Mississippi State's Brent Rooker leads the Southeastern Conference in nine offensive categories and is on track to have the greatest season by any player in the conference since new bat standards went into effect in 2011.
The redshirt junior first baseman might look back at Saturday as his signature performance. He hit three homers, including a grand slam, and went 4 for 4 with six RBIs in a 10-6 win over Kentucky.
''It's still a little bit of a blur,'' Rooker said Monday. ''To hit one home run in a game is always fun. Hitting two is special. Hitting three is a once-in-a-lifetime thing. Each home run was its own separate event. I went up to the plate after each one thinking, 'No way I can do that again,' and then it happened.''
Rooker entered this week leading the SEC with a .448 batting average, 15 homers, 19 doubles, 56 RBIs, 1.008 slugging percentage, .548 on-base percentage, 56 hits, 126 total bases and 14 steals. Nationally, he's first in RBIs, slugging and total bases and second in average, home runs and hits.
Rooker started the season batting cleanup but moved up to the 2-hole because, with hitters struggling behind him in the order, he was getting pitched around. Few teams have the 1-2-3 punch of the Bulldogs now, with leadoff batter Jake Mangum (.374), Rooker and Ryan Gridley (.348).
The Bulldogs (22-12) won two of three against Kentucky and are tied for the SEC West lead with Arkansas and Auburn at 8-4.
''I've got a good supporting cast around me that's allowing me to put up some numbers,'' Rooker said. ''I've got guys on base all the time I can drive in, and guys are hitting great behind me, and it makes people pitch to me a little bit. Give credit where credit is due. As a team we're performing really well, which has allowed me to continue to see the ball really well.''
Rooker, who has six multi-homer games in his career, became the first Mississippi State player to hit three in a game since 2010. Rooker's first two homers against Kentucky came on a fastball and changeup from left-hander Zach Logue and his third on a fastball from Chris Machamer.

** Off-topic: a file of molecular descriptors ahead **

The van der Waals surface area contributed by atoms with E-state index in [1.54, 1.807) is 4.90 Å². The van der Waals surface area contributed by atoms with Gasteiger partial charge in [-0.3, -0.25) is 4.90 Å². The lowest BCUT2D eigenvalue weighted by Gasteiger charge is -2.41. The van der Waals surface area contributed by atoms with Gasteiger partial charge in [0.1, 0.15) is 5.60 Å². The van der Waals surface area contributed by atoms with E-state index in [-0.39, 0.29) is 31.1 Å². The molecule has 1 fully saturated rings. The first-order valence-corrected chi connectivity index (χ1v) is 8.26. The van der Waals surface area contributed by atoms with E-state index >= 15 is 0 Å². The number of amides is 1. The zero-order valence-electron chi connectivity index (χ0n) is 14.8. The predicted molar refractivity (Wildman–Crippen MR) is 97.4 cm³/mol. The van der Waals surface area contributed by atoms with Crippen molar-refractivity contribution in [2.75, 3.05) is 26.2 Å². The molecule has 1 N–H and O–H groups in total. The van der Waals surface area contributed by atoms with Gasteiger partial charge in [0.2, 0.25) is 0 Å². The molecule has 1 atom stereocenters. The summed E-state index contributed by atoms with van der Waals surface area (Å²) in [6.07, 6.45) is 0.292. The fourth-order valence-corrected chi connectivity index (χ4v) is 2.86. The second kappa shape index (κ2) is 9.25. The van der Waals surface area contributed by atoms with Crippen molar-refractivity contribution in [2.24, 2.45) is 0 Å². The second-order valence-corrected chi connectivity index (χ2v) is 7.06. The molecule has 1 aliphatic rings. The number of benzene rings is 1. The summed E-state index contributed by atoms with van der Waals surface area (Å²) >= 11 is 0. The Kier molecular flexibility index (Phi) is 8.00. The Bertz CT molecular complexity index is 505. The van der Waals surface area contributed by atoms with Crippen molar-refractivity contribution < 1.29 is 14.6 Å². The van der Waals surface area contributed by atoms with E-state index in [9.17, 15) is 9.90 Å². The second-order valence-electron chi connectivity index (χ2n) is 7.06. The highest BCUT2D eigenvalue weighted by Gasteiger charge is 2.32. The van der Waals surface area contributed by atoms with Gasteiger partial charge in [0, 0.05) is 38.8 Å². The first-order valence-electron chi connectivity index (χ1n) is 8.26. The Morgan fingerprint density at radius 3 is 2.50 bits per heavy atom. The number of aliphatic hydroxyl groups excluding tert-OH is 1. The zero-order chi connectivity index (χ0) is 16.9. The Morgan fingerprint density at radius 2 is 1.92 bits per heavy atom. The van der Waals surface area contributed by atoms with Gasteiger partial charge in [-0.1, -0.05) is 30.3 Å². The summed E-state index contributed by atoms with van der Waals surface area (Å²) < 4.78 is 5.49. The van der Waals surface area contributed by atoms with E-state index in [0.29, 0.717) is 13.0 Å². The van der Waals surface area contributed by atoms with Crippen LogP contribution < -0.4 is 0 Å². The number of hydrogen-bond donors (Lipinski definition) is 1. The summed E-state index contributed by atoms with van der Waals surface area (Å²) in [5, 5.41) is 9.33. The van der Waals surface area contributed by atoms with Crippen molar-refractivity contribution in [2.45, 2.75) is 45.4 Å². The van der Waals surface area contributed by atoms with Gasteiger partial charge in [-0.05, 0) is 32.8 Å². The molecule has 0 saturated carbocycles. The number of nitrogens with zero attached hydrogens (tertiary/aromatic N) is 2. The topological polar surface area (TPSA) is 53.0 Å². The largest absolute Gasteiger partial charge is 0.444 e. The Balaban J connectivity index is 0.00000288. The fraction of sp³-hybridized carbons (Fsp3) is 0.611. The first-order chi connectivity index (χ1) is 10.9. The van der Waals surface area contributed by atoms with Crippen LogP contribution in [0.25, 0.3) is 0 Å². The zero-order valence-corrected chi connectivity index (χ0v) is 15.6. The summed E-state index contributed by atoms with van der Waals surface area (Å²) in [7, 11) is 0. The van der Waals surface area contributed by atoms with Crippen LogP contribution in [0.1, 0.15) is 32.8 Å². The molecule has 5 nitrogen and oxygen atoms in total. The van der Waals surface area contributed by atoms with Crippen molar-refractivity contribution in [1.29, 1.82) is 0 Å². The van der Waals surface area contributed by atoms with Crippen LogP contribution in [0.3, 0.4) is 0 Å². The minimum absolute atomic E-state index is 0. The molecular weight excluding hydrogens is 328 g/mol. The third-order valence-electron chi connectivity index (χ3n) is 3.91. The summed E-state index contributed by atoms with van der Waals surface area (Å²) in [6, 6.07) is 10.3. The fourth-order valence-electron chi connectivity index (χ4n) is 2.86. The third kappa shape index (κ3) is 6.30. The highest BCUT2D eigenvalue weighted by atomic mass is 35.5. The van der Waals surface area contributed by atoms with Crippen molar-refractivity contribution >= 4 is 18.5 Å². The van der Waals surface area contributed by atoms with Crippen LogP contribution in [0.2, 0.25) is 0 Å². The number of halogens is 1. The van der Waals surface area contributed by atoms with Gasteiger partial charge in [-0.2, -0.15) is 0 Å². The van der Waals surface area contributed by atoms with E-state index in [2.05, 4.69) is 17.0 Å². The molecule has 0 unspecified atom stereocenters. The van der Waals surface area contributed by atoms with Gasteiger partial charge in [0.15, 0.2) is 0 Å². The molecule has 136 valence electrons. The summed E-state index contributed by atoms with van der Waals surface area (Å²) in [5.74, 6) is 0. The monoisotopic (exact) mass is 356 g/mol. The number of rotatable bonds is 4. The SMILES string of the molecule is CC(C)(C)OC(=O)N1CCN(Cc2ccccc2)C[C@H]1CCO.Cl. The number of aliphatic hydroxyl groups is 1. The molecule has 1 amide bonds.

The feat was enhanced because it happened on Super Bulldog Weekend, the annual three-day extravaganza when all the spring sports teams play at home and the spring football game is held.
''He's confident. He has a plan. He's executing his game plan right now to perfection,'' Bulldogs coach Andy Cannizaro said. ''Being able to do what he did, homer three times in front of 13,000 people here on Super Bulldog Weekend, is probably one of the coolest moments in Mississippi State baseball history, and you're talking about a program with so much pride and tradition.''
A look around the country:
Top-ranked Oregon State swept Utah to extend its winning streak to 23 games, tying the Pac-12 record set by Arizona State in 1988. The Beavers can break the record Tuesday at home against Gonzaga.
With 48 runs against Boston College, North Carolina set a school record for runs in a three-game Atlantic Coast Conference series. The Tar Heels won 17-7, 16-4 and 15-3. Their previous high three-game ACC total was 45 runs against Duke in 2002.
Youngstown State junior first baseman Andrew Kendrick hit two home runs against Wright State on Sunday and set the school record for homers in a season, with 13 in just 24 games. Kendrick leads the nation with 0.54 homers a game, and his total ranks fourth.
DOUBLING THEIR PLEASURE
Air Force's Adam Groesbeck on Friday became the seventh player in the nation with six hits in a game. Four of those hits against UNLV were doubles, also matching the national season high. The Falcons' 10 doubles in the 23-9 win tied the 29-year-old school record.
If nothing else, Portland's Kevin Baker gets credit for the toughest no-decision of the season. Baker pitched 10 shutout innings against Pepperdine on Sunday. He allowed seven hits, walked none and struck out 11 in an efficient 115-pitch outing. Portland won 2-1 on a bases-loaded walk in the bottom of the 16th. Marty Luckenbach followed Baker and worked five shutout innings. The win went to Tate Budnick who worked the top of the 16th for his first win against six losses.
This version corrects spelling of Jake Mangum's last name in the fifth paragraph.